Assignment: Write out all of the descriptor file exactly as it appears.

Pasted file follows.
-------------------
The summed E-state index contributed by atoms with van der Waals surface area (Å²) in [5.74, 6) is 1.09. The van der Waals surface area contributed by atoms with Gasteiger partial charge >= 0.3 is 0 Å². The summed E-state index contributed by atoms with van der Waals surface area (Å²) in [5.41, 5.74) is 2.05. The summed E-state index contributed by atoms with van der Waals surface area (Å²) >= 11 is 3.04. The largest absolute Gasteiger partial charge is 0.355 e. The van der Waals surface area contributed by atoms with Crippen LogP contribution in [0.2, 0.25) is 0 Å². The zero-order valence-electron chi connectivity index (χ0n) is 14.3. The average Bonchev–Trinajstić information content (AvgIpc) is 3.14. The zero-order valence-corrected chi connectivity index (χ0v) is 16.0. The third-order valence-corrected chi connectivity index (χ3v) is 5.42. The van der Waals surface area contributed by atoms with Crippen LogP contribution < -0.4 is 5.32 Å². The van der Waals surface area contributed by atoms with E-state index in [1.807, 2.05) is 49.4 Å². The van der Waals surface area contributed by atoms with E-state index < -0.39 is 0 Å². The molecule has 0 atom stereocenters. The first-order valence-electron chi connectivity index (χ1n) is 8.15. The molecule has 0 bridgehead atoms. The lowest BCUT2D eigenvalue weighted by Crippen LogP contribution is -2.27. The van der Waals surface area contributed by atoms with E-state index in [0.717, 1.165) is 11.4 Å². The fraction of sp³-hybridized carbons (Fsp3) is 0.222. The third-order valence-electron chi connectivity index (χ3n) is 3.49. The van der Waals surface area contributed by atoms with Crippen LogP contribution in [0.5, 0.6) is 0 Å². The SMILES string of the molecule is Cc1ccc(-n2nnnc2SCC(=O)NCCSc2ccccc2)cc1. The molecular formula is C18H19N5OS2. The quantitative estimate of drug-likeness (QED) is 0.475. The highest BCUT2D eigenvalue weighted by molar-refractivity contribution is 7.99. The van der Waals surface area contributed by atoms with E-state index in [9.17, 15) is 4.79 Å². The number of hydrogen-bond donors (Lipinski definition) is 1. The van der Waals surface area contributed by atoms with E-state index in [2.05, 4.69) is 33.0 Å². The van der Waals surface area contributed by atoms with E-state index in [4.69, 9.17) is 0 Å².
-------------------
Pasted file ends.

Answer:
The summed E-state index contributed by atoms with van der Waals surface area (Å²) in [5.74, 6) is 1.09. The van der Waals surface area contributed by atoms with Gasteiger partial charge >= 0.3 is 0 Å². The summed E-state index contributed by atoms with van der Waals surface area (Å²) in [5.41, 5.74) is 2.05. The summed E-state index contributed by atoms with van der Waals surface area (Å²) >= 11 is 3.04. The largest absolute Gasteiger partial charge is 0.355 e. The van der Waals surface area contributed by atoms with Crippen LogP contribution in [0.2, 0.25) is 0 Å². The zero-order valence-electron chi connectivity index (χ0n) is 14.3. The average Bonchev–Trinajstić information content (AvgIpc) is 3.14. The zero-order valence-corrected chi connectivity index (χ0v) is 16.0. The third-order valence-corrected chi connectivity index (χ3v) is 5.42. The van der Waals surface area contributed by atoms with Crippen LogP contribution < -0.4 is 5.32 Å². The van der Waals surface area contributed by atoms with E-state index in [1.807, 2.05) is 49.4 Å². The van der Waals surface area contributed by atoms with E-state index < -0.39 is 0 Å². The molecule has 0 atom stereocenters. The first-order valence-electron chi connectivity index (χ1n) is 8.15. The molecule has 0 bridgehead atoms. The lowest BCUT2D eigenvalue weighted by Crippen LogP contribution is -2.27. The van der Waals surface area contributed by atoms with E-state index in [0.717, 1.165) is 11.4 Å². The fraction of sp³-hybridized carbons (Fsp3) is 0.222. The third-order valence-electron chi connectivity index (χ3n) is 3.49. The van der Waals surface area contributed by atoms with Crippen LogP contribution in [0.5, 0.6) is 0 Å². The SMILES string of the molecule is Cc1ccc(-n2nnnc2SCC(=O)NCCSc2ccccc2)cc1. The molecular formula is C18H19N5OS2. The quantitative estimate of drug-likeness (QED) is 0.475. The highest BCUT2D eigenvalue weighted by molar-refractivity contribution is 7.99. The van der Waals surface area contributed by atoms with E-state index in [9.17, 15) is 4.79 Å². The number of hydrogen-bond donors (Lipinski definition) is 1. The van der Waals surface area contributed by atoms with E-state index in [2.05, 4.69) is 33.0 Å². The van der Waals surface area contributed by atoms with E-state index in [4.69, 9.17) is 0 Å².